Around Mosel


We were planning to go to Luxembourg but as it was supposed to rain, we decided to stay at a hotel in Germany and use their wellness facilities instead of going out. However, the weather wasn't as expected, and it was nice and warm. The hotel is situated in the area called Mosel which is popular for its scenic hiking and biking trails, so we thought it was a good idea to explore the surroundings.

The area is named after the river Moselle that begins in France and flows through Luxembourg to Germany. There it deposits into the river Rhine on its way to the North Sea. It is considered the best place for Riesling in the world.


Zeltingen-Rachtig is a well-known wine town. The town is surrounded by many vineyards. The most popular ones are Zeltinger Himmelreich, Schloßberg, Sonnenuhr and Deutschherrenberg.

The grapes that are from the Mosel region are Riesling, Müller-Thurgau, Pinot Blanc, Pinot Gris, Kerner, Auxerrois and Elbling. Riesling covers around 60% of the wine production here.

During each year there are many various events, such as wine tastings, wine festivals, street festivals, excursions, and many more.

The area has a certain microclimate that is very good for the vineyards. It is always warmer here than on the other side of the river Mosel. I have talked to a woman who lives here, and she said that they never have snow even though there is some snow not that far away.


We come here regularly on our way back from The Netherlands to Switzerland and we already know a few people here. Each time we come, we visit a family that produce wine for 11 generations. Can you imagine that?

Last time they told us that their wine is so special because of the minerals in the soil. They use no chemicals and all their wines are organic. We usually buy their sparkling grape juice which taste like Prosecco but is alcohol free. We get 12 bottles each time and we have enough until our next visit.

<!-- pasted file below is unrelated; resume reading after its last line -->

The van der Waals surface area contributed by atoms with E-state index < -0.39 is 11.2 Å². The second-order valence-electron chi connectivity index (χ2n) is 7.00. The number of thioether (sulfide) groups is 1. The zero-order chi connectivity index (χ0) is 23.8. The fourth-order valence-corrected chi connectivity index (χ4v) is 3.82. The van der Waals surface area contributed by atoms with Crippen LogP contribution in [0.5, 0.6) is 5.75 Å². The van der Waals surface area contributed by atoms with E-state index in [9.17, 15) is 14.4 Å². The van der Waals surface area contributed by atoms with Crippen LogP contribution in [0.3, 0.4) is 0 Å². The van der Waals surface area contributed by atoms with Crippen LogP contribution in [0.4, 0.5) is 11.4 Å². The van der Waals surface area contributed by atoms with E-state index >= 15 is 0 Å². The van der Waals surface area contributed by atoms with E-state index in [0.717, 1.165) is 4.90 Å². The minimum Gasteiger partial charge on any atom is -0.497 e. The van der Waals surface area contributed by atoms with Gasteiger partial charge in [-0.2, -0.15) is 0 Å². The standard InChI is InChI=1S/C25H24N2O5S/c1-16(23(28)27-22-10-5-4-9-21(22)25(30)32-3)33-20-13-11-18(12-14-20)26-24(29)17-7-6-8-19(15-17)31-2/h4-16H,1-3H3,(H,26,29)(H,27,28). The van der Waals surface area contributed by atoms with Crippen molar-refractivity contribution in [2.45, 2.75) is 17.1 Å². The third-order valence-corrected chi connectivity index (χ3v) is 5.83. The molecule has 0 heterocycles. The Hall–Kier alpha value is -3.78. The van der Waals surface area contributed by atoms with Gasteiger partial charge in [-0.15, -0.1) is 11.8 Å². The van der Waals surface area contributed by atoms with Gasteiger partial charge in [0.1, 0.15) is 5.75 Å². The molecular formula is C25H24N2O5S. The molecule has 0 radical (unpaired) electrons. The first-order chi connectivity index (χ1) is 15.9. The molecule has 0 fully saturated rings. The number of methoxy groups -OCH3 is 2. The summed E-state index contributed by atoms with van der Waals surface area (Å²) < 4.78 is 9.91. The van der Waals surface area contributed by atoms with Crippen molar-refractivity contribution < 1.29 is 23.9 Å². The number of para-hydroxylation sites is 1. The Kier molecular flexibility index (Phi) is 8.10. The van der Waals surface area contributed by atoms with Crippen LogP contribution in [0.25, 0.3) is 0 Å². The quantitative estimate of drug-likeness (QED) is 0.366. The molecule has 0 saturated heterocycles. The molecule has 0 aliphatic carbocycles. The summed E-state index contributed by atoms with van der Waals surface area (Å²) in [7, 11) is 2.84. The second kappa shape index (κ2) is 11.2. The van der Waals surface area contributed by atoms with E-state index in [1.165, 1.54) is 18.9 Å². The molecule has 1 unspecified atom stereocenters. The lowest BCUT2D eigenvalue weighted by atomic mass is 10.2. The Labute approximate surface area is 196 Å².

They talked about how complicated and difficult it is to grow grapes here because the slopes are steep and not accessible to machinery. This makes it mainly manual work and higher costs compared to other places with level vineyards. They however love their tradition and heritage and can't imagine doing anything else even though the work is hard and not that profitable.

So far, I only talked about wine but there is so much to see here than just vineyards.


At first, we thought that this was just a random rock formation. But it's much more than just that. It is the ruins of a castle called Rosenburg.

The history of the castle dates back to the 12th century. Its first mention in the historical books comes from 1182.

It is also known as the ruins of Kunibert because the archbishop from Cologne was born in Zeltingen-Rachtig in 623.

The castle was the service and residence of the Electorate of Cologne until the 17th century. As a representative of the Elector of Cologne, he was obliged to guard and protect the castle and the office where the villages of Zeltingen and Rachtig belonged to. He was also not allowed to raise taxes, sell the villages or start a war on his own.


The last representative resided at the castle at the beginning of the 17th century. After that he moved his residence to Bonn and appointed an office administrator to be based here.

The residence moved to the town and Rosenburg remained abandoned. It lost its importance and the material from its walls was used to build new houses in the town. Today, the castle is not accessible and we can only see it from the path next to the river.